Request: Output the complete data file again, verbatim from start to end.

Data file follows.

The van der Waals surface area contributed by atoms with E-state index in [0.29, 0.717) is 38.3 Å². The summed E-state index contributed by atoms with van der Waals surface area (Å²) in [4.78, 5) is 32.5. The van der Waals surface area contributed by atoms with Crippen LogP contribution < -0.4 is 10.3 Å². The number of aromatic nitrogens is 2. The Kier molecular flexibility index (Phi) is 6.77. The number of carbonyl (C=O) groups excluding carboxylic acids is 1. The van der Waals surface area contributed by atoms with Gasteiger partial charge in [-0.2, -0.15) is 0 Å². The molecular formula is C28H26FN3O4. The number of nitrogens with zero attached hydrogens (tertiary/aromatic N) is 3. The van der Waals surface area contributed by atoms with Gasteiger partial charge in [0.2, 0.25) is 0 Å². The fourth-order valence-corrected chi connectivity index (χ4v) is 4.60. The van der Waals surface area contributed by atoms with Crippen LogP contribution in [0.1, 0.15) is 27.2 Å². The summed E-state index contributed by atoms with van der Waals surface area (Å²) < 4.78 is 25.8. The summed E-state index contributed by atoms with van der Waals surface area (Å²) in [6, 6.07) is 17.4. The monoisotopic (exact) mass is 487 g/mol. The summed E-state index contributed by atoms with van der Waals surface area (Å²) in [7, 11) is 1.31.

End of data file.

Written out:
The van der Waals surface area contributed by atoms with E-state index in [0.29, 0.717) is 38.3 Å². The summed E-state index contributed by atoms with van der Waals surface area (Å²) in [4.78, 5) is 32.5. The van der Waals surface area contributed by atoms with Crippen LogP contribution < -0.4 is 10.3 Å². The number of aromatic nitrogens is 2. The Kier molecular flexibility index (Phi) is 6.77. The number of carbonyl (C=O) groups excluding carboxylic acids is 1. The van der Waals surface area contributed by atoms with Gasteiger partial charge in [-0.2, -0.15) is 0 Å². The molecular formula is C28H26FN3O4. The number of nitrogens with zero attached hydrogens (tertiary/aromatic N) is 3. The van der Waals surface area contributed by atoms with Gasteiger partial charge in [0.2, 0.25) is 0 Å². The fourth-order valence-corrected chi connectivity index (χ4v) is 4.60. The van der Waals surface area contributed by atoms with Crippen LogP contribution in [0.1, 0.15) is 27.2 Å². The summed E-state index contributed by atoms with van der Waals surface area (Å²) < 4.78 is 25.8. The summed E-state index contributed by atoms with van der Waals surface area (Å²) in [6, 6.07) is 17.4. The monoisotopic (exact) mass is 487 g/mol. The summed E-state index contributed by atoms with van der Waals surface area (Å²) in [7, 11) is 1.31.